Andean Pact Decision 344: Industrial Secret Protection in Bolivia, Colombia, Ecuador, Peru and Venezuela

Industrial Secrets Protected for the First Time

On January 1, 1994, Andean Pact legislation began protecting industrial secrets for the first time. Applying to Bolivia, Ecuador, Colombia, Peru, and Venezuela, Decision 344 replaced Decision 313, passed in 1992, which had governed various forms of industrial property but not industrial secrets. Regulated in separate chapters of Decision 344 are patents, utility models, industrial designs, marks, trade names, and denomination of origin. Chapter IV of Decision 344, covering industrial secrets, stipulates that information is an industrial secret to the extent that:

  • The information as a whole, or in the precise configuration or composition, is not generally known or easily accessible to persons who normally deal with this information;
  • The information has real or potential commercial value by being secret; and
  • The person, who legally controls the information, has adopted reasonable measures to maintain its secrecy, under the circumstances. 1

    Furthermore, the information must concern the nature, characteristics, and uses of products, production methods or processes, or the means or ways of product distribution or marketing or the rendering of services.2

Trade Secrets Must be Written

A peculiar requirement for industrial secrets under Decision 344 is that they “appear recorded in documents, electronic or magnetic media, optical disks, microfilms, films or other similar elements.”3 The legislation does not specify when the secret information must appear recorded. This raises questions about the security of verbal disclosures of secret information maintained only in the owner’s mind at the time of the disclosure. This, in turn, encourages the documentation of any trade secrets to perfect protection.Excepted from industrial secret protection is information which is in the public domain. The public domain includes information that must be disclosed by legal provision or by judicial order. Information that must be disclosed in applications for government approval of certain transactions is not deemed to be in the public domain.4 Such compulsory disclosures may occur, for example, in agreements transferring technology, which Decision 291 of the Andean Pact requires to be registered with the government of the relevant Andean Pact country.5 

Concerns Over Industrial SecretsSeparately, Decision 344 acknowledges the right of parties to a technology transfer contract to agree on the confidentiality of industrial secrets. The parties, however, must specify the information that is considered confidential.6 This poses a concern for technology transfer contracts that must be registered with the government. Neither Decision 344 nor Decision 291 imposes an express duty upon the government to protect from public access industrial secrets disclosed in registered technology transfer contracts. The drafters of Decision 344 explicitly required the government to prevent such access in the special case of experimental data revealed with applications to market pharmaceutical and agrochemical products.7 To remove any doubt, the drafters should have spelled out government duties regarding public access to registered technology transfer contracts in general.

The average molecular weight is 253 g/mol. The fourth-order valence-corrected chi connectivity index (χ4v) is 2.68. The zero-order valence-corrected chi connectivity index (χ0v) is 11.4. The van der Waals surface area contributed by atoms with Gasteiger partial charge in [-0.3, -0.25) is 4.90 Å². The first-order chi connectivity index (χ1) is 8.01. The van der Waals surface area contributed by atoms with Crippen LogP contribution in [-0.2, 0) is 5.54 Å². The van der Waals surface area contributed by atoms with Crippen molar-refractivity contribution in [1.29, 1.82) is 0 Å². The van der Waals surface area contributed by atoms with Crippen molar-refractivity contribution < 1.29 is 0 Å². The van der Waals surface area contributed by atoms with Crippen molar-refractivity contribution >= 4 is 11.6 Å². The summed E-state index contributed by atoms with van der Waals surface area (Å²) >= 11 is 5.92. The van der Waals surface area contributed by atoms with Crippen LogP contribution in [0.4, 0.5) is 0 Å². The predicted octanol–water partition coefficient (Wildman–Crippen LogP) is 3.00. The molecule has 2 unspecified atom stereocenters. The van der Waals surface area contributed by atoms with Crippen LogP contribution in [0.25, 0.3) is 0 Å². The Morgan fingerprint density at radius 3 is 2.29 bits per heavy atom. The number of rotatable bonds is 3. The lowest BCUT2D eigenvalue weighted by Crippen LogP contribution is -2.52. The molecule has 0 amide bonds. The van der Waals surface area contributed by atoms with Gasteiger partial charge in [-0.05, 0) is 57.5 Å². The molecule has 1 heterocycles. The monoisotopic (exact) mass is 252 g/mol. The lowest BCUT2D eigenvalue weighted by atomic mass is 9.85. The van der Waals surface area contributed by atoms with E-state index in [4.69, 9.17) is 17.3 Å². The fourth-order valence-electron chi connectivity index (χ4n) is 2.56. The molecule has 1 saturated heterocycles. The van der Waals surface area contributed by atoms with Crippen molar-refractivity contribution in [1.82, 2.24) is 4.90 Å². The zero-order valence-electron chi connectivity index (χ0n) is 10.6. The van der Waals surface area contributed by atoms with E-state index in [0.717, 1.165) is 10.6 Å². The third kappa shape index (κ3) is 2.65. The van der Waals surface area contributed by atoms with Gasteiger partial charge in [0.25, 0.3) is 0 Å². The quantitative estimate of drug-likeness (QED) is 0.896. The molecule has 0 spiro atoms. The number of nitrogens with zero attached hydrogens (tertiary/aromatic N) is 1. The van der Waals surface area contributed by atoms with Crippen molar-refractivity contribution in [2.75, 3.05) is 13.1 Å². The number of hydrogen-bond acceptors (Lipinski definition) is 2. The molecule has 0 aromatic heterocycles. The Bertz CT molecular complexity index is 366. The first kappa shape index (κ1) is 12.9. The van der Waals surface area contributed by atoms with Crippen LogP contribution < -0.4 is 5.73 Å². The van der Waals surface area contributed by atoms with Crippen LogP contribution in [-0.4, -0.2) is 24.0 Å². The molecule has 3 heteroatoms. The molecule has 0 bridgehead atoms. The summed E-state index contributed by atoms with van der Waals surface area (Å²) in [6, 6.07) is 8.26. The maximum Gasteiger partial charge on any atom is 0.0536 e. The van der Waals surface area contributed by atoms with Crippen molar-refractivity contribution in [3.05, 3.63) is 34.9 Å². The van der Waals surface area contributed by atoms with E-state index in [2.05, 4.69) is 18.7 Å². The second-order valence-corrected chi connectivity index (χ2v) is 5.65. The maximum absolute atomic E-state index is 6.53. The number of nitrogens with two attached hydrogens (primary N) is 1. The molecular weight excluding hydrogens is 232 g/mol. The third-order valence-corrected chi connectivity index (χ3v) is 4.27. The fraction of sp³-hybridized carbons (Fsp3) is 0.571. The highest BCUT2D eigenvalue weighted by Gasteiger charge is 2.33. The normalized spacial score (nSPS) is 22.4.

Restrictions on Disclosure by Employees

A separate article restricts persons with access to industrial secrets by virtue of employment, title or position from disclosing the secret information, provided that they were advised of the information’s confidential nature.8 The manner in which the person must be advised of the confidential nature is no described. Presumably, this advisory could appear in employment contracts, policy manuals, security passes signs, etc. In contrast with requirements mandated for technology transfer contracts, there is no express level of specificity for the advisory on confidentiality when a person is privy to information by virtue of employment, title or position. This is another area needing clarification.A person who “licitly has control” of an industrial secret shall be protected against unauthorized disclosure, acquisition or use of the secret by third parties when this would violate fair trade practices.9 The manner of protection is not defined. Unlike the chapters on patents and marks, the chapter on industrial secrets of Decision 344 does not expressly authorize the recovery of damages. This may create significant uncertainties for a plaintiff seeking relief under this legislation. Furthermore, the absence of specific liability for damages may lessen the deterrent effect of this new protection.The member countries of the Andean Pact can remedy the shortcomings of this statutory scheme with separate domestic legislation. Decision 344 authorizes them to pass laws granting stronger protection to owners of industrial property.10 While Bolivia, Colombia, Ecuador, Peru, And Venezuela could further improve investor confidence with legislative refinements to this chapter of Decision 344, formal recognition of industrial secret protection by this multilateral legislation is a great step forward.1 Article 72, Decision 344 of Andean Pact – Common Regime on Industrial Property, published in the Gaceta Oficial del Acuerdo de Cartagena on October 29, 1993 (author’s translation). 2 Article 72, Decision 344.3 Article 75, Decision 344.4

Article 74, Decision 344.5

Article 12 of Decision 291 of the Andean Pact – Common Regime on the Treatment of Foreign Capital and Marks, Patents, Licenses and Royalties, published in Gaceta Oficial del Acuerdo de Cartagena on April 4, 1991.6

Article 76, Decision 344.7

Article 78, Decision 344.8

Article 77, Decision 344. 9

Article 72, Decision 344.10

Article 143, Decision 344.

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